Impact of Invasive Nypa Palm (Nypa Fruticans) on Mangroves in Coastal Areas of the Niger Delta Region, Nigeria

  • Aroloye O. Numbere
Part of the Coastal Research Library book series (COASTALRL, volume 29)


Invasive nypa palms (Nypa fruticans) are a major threat to mangroves and coastal systems in the Niger Delta region in Nigeria, apart from oil and gas exploration. The palms were first introduced as foreign species to curb coastal erosion over a century ago (i.e. 1906). They later became invasive and started multiplying in the last 30 years. The palms have acclimatized to the coastal environment by developing superior root system, which they use to tap available nutrients. They also have tough and buoyant seeds, which aid in their wide dispersal. These qualities of the palms had made them to have an edge over the mangroves. Oil and gas exploration, which is responsible for numerous oil spillages, is a major cause of mangrove decimation. The establishment of open waste disposal sites in coastal areas have also contributed to the changes in soil and water qualities, leading to further decline in mangroves, with a resultant increase in invasive nypa palms. The palms change the pedology, hydrology and landscape architecture of the coastal environment once they are established. Therefore, a threat to the mangroves is a threat to the entire coastal system, which benefits from the ecosystem services provided by the mangroves. Mangroves may disappear completely from the Niger Delta in the next 50 years if the encroachment of the palms continue unabated. However, this problem can be resolved by the removal of the palms through mechanical, physical or chemical means. Soils on which the palms grow can be excavated to remove the allelopathic properties, after which the palm soil should be replaced with mangrove soil. To ensure smooth re-colonization of the coast, mangroves propagules with good genetic quality should be selected, nurtured and transplanted from the nursery to the coastal areas. The mangrove propagules should be monitored and protected from further invasion by nypa palm after planting.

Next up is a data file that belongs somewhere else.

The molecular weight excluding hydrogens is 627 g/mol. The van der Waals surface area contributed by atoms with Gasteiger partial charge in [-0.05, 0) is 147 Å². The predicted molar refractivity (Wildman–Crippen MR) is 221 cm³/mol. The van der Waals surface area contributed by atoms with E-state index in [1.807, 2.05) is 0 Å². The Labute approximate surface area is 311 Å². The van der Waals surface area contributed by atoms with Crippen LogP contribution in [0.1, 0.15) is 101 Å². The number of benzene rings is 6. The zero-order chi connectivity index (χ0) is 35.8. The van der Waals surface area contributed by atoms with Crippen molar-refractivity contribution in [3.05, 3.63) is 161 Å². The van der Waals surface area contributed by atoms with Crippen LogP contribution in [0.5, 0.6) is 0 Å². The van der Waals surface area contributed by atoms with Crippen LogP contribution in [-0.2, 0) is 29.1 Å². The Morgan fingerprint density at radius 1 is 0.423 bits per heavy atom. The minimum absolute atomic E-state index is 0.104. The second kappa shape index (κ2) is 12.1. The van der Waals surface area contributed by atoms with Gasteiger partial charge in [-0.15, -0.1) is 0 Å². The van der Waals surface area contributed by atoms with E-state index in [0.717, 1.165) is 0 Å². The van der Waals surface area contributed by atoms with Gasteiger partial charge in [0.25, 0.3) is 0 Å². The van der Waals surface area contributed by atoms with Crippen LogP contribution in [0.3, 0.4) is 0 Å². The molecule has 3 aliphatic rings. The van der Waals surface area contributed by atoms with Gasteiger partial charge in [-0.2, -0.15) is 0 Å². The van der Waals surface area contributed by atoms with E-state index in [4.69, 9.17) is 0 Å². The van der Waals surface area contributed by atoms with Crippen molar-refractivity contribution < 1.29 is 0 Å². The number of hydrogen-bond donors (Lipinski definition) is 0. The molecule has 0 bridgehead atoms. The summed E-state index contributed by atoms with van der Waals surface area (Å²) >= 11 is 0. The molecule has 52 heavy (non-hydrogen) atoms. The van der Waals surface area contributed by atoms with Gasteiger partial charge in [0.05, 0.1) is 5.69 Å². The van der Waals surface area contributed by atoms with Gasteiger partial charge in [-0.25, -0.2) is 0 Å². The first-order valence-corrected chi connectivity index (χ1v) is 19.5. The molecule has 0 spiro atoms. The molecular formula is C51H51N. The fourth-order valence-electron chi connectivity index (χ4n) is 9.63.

Niger Delta Nypa palm Invasive species Hydrocarbon pollution Mangrove Exploration Seismic activities Oil spillages Restoration 


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© Springer International Publishing AG, part of Springer Nature 2019

Authors and Affiliations

  • Aroloye O. Numbere
    • 1
  1. 1.Department of Animal and Environmental BiologyUniversity of Port HarcourtChobaNigeria

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